there are many more things to discuss. more later.

Tuesday, June 30, 2009

practice makes perfect?

in case you were wondering if that med student or resident physician seeing you had any clue what they were doing, check it out. good to know mannequins are making it into the world of "intimate exams." we actually had the opportunity in med school to do intimate exams during our physical diagnosis class by joining groups with members of the opposite sex. needless to say, no one volunteered. talk about awkward. what would you talk about at parties? in some other classes, however, i did hear of students who were enthusiastically recruiting people for the group. yes, these same people could be your doctor. just saying.

Thursday, June 25, 2009


a somewhat controversial bill quietly zipped through texas recently. check out this article. i can't say i'm all for the bill. i'll elaborate on why later but i wanted to put up the link so i wouldn't forget.

Friday, May 15, 2009

missing the point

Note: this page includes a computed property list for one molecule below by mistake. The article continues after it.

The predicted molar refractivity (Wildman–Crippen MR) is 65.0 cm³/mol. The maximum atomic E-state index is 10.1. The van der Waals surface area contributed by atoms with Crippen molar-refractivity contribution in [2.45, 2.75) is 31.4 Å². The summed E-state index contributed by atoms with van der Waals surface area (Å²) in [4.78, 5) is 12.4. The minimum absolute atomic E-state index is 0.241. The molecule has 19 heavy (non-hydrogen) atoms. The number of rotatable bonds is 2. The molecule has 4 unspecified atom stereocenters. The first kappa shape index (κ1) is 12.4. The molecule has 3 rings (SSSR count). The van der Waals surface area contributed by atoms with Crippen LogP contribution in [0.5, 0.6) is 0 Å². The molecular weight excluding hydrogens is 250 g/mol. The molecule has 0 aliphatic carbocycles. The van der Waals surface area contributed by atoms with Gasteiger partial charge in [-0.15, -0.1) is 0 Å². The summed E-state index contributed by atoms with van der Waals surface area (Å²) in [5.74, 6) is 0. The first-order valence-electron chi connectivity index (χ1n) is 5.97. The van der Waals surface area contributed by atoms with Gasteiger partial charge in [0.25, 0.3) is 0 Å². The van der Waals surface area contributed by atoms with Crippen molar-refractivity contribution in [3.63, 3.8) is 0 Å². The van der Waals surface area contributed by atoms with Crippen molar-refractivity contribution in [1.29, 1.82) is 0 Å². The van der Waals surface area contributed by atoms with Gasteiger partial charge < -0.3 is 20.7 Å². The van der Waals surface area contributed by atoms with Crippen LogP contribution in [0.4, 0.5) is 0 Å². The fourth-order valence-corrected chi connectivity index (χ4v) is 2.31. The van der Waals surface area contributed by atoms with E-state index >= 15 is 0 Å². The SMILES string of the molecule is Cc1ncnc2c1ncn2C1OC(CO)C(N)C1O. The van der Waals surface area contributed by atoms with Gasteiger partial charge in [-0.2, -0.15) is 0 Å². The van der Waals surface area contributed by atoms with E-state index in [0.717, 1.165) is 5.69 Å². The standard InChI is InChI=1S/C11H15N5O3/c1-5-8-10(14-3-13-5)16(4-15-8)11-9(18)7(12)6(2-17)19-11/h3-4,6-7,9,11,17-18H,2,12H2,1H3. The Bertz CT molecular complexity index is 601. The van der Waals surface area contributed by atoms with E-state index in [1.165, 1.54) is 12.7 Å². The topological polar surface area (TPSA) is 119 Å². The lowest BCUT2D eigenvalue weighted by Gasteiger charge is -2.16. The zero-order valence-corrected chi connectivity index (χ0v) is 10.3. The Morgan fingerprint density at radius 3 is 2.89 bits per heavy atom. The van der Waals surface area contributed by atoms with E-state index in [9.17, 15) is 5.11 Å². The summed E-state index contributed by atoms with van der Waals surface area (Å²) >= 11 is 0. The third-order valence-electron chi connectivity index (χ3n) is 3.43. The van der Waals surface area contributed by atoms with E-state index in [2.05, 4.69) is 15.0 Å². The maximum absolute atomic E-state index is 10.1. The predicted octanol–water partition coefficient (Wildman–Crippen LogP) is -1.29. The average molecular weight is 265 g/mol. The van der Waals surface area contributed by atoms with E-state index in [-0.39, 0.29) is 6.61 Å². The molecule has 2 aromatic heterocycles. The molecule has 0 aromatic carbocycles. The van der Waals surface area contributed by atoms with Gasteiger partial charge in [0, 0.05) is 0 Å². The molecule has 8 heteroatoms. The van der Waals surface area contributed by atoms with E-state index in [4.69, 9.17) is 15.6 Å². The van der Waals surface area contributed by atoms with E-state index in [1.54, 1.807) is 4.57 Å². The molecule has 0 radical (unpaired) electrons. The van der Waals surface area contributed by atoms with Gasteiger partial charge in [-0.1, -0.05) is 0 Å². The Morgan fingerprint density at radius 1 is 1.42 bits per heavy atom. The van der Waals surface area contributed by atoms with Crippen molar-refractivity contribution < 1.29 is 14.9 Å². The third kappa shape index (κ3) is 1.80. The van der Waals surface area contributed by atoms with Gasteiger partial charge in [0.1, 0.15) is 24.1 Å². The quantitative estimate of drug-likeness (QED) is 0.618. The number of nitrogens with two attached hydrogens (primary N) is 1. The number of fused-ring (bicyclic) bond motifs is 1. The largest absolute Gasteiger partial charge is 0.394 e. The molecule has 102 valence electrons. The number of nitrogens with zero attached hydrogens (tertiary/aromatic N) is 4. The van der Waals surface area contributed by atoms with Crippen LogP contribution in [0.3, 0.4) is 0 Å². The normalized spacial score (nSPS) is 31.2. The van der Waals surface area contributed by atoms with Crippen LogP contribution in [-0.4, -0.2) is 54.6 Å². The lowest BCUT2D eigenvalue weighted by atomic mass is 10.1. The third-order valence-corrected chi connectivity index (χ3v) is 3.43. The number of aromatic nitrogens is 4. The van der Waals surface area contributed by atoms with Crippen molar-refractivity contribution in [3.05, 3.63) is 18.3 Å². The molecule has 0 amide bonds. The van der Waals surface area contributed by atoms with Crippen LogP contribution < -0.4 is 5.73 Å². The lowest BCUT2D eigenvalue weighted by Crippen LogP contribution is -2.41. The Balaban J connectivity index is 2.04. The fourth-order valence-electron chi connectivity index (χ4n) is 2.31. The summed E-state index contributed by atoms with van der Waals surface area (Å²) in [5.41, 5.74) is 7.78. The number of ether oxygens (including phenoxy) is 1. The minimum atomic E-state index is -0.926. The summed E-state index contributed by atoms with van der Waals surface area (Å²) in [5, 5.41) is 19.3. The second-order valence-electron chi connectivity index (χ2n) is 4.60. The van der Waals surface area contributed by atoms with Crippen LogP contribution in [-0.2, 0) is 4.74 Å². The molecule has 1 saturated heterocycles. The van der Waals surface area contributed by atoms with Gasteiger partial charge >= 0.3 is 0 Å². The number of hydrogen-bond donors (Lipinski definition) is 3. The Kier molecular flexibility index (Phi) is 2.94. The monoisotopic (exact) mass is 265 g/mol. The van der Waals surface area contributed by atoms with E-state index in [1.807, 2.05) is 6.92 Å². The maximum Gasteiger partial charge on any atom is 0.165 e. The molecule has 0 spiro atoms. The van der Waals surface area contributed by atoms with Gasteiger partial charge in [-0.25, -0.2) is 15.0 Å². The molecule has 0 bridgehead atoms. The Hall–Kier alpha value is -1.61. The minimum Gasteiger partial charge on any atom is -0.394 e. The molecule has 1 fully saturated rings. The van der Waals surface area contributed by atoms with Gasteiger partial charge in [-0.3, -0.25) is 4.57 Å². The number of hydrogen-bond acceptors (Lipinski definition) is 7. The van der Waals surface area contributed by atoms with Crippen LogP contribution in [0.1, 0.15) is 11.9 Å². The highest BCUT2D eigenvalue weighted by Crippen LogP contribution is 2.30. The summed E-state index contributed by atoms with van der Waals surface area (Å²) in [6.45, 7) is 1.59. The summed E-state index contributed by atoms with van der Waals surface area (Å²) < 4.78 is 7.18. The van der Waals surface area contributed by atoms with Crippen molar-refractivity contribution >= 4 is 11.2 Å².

this is crazy. there was a recent meeting at the white house consisting of "stakeholders" in the debate to lower healthcare costs. here's a link to the people who showed up to the meeting. what group is noticeably missing? how about representatives from the american bar association? i would have liked a commitment from their members to not file frivolous lawsuits against physicians but that will never happen. obama doesn't have the guts to call his own people out on it either. don't get me wrong, i know we need lawyers and there are plenty of good ones out there but isn't this a huge piece of the puzzle as to why healthcare costs are so high?! many physicians practice defensive medicine, ordering too many tests they feel they probably don't need but are afraid of missing some rare problem that can get them into trouble. and when that one-in-a-million problem occurs or the patient is the one to blame for a certain problem, bam! lawsuit. unbelievable. with socialized medicine, missed diagnoses will likely increase in frequency because not everyone with foot pain is going to be able to get an mri. plus you'll have limited access to life-saving therapies. here's a nice opinion in a recent wsj.